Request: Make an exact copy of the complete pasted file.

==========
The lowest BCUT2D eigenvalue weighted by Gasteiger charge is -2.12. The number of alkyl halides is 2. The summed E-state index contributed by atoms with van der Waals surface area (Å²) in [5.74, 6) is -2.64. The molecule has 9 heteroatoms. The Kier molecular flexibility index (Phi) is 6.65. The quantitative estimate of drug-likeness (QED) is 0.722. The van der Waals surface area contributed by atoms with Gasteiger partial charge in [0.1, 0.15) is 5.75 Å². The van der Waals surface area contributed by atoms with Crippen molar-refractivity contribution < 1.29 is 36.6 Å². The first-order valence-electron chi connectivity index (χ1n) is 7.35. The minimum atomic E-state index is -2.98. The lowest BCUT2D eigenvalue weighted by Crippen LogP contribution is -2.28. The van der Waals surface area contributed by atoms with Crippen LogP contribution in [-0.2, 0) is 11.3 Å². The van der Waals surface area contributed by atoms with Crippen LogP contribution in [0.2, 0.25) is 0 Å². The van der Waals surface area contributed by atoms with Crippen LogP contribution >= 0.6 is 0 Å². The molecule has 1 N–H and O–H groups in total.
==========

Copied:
The lowest BCUT2D eigenvalue weighted by Gasteiger charge is -2.12. The number of alkyl halides is 2. The summed E-state index contributed by atoms with van der Waals surface area (Å²) in [5.74, 6) is -2.64. The molecule has 9 heteroatoms. The Kier molecular flexibility index (Phi) is 6.65. The quantitative estimate of drug-likeness (QED) is 0.722. The van der Waals surface area contributed by atoms with Gasteiger partial charge in [0.1, 0.15) is 5.75 Å². The van der Waals surface area contributed by atoms with Crippen molar-refractivity contribution < 1.29 is 36.6 Å². The first-order valence-electron chi connectivity index (χ1n) is 7.35. The minimum atomic E-state index is -2.98. The lowest BCUT2D eigenvalue weighted by Crippen LogP contribution is -2.28. The van der Waals surface area contributed by atoms with Crippen LogP contribution in [-0.2, 0) is 11.3 Å². The van der Waals surface area contributed by atoms with Crippen LogP contribution in [0.2, 0.25) is 0 Å². The van der Waals surface area contributed by atoms with Crippen LogP contribution >= 0.6 is 0 Å². The molecule has 1 N–H and O–H groups in total.